As discussed in Understanding welfare and wellbeing and as shown in Figure 1, wellbeing can be influenced by social and economic factors at the individual, family and community level, and each person’s unique circumstances and experiences contributes to their wellbeing equation. Wellbeing is a complex synthesis of factors that influence happiness or satisfaction with our lives and it can also be highly individual and subjective, with different meanings for different people. Certain elements of wellbeing can be particularly difficult to measure and interpret (for example, happiness, confidence, fair treatment), but many other factors that shape wellbeing can be measured. As such, a range of measures (or indicators) need to be used to provide insights on, and track changes in, wellbeing more broadly and at the national level.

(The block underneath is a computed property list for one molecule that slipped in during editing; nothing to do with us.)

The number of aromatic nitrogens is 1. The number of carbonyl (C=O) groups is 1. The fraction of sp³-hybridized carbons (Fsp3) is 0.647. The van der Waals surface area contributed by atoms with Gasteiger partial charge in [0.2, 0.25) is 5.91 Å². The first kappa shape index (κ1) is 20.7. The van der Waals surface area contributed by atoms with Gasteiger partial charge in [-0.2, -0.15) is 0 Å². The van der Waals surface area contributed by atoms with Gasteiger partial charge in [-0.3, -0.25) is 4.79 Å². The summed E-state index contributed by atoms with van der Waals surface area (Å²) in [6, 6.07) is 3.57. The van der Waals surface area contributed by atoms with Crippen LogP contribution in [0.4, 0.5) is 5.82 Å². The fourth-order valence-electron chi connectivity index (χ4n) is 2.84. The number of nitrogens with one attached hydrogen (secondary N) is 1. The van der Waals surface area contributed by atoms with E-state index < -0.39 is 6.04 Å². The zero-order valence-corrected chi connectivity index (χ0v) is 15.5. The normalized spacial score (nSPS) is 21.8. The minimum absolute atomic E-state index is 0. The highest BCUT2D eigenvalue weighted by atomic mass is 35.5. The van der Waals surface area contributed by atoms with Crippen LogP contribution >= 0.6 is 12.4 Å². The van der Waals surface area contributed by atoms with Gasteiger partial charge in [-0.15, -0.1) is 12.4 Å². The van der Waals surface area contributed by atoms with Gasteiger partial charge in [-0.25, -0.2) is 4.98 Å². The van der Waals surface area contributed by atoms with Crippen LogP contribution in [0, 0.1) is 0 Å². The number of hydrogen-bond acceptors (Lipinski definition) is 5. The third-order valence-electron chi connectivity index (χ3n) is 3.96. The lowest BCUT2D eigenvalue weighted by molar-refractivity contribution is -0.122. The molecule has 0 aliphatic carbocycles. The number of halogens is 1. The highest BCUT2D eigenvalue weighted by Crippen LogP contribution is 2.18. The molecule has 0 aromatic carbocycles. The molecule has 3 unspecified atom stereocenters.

Currently, Australia does not have a nationally agreed set of indicators for reporting on the performance of the welfare system.
The AIHWs Indicator framework for Australia’s welfare measures and reports on the key domains of the conceptual framework for Australia’s welfare (Figure 1).
Collectively, the indicators summarise the performance of Australia’s welfare system, track individual and household determinants of the need for welfare support, and provide insights into the nation’s wellbeing status more broadly. The indicators are largely drawn from existing national agreements and reporting frameworks.
Many other frameworks exist which are designed to measure welfare or wellbeing. Among these are the Australian Capital Territory Wellbeing Framework (ACT, 2021), New Zealand Treasury’s Living Standards Framework (New Zealand Treasury, 2021), Stats NZ’s Indicators Aotearoa framework (Stats NZ 2021), and the OECD’s wellbeing framework and biennial How’s Life report (OECD 2021). The AIHW framework differs from these by its interest in the performance of the welfare system.
The current AIHW indicator framework comprises 52 indicators categorised into 4 core domains and 14 sub-domains, or themes (Figure 2).